A significant proportion of engine damage was due to the torque converter , which was built against the Schieberuckeln (caused by the peripheral inlet) and was partly responsible for the additional consumption of the Ro 80. Since the Wankel engine was able to turn very high due to a lack of speed limitation, the torque converter often expanded radially so far that the pump and the turbine wheel collided. Since the converter was also part of the engine oil circuit, thereby metal chips came into the engine, which immediately led to engine damage. Also, a small needle bearing provedIn the converter as vulnerable, whose frequent failure also led to chips in the engine oil and thus indirectly to a defective engine. This was fixed by a reinforced converter. From autumn 1971, an acoustic speed monitor was introduced in conjunction with the new HKZ from Bosch and the thermal exhaust gas decontamination and the electric fuel pump switched off at too high engine speed, which prevented further engine damage.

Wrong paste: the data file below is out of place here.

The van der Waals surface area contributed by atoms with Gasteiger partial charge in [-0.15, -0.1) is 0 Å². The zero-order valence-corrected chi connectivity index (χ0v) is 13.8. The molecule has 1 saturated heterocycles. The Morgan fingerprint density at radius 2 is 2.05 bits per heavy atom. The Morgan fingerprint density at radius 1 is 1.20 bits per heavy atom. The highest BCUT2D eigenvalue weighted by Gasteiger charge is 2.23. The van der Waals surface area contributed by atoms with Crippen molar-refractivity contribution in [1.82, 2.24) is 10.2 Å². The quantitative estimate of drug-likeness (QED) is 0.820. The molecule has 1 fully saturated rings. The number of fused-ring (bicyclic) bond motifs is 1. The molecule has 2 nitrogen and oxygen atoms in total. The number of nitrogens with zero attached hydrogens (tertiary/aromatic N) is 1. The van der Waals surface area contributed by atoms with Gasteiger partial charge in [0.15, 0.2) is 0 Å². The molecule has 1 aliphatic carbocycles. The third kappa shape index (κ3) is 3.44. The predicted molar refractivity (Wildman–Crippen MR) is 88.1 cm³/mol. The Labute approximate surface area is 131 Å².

First of all, an oil change was necessary every 20,000 km , which later disappeared. So many drivers believed that they no longer had to refill oil, leaving some engines without oil. This type of engine damage was encountered with a modified double-flow oil pump. The inlet for the converter circuit was set higher. Before the engine oil circuit got no more lubricant, the converter circuit sucked air, whereupon the converter oil pressure dropped and the oil pressure indicator lit up. If the driver ignored the warning lamp, the converter no longer transmitted power to the transmission and the car stopped. By now, the careless driver knew he had forgotten to control the oil level.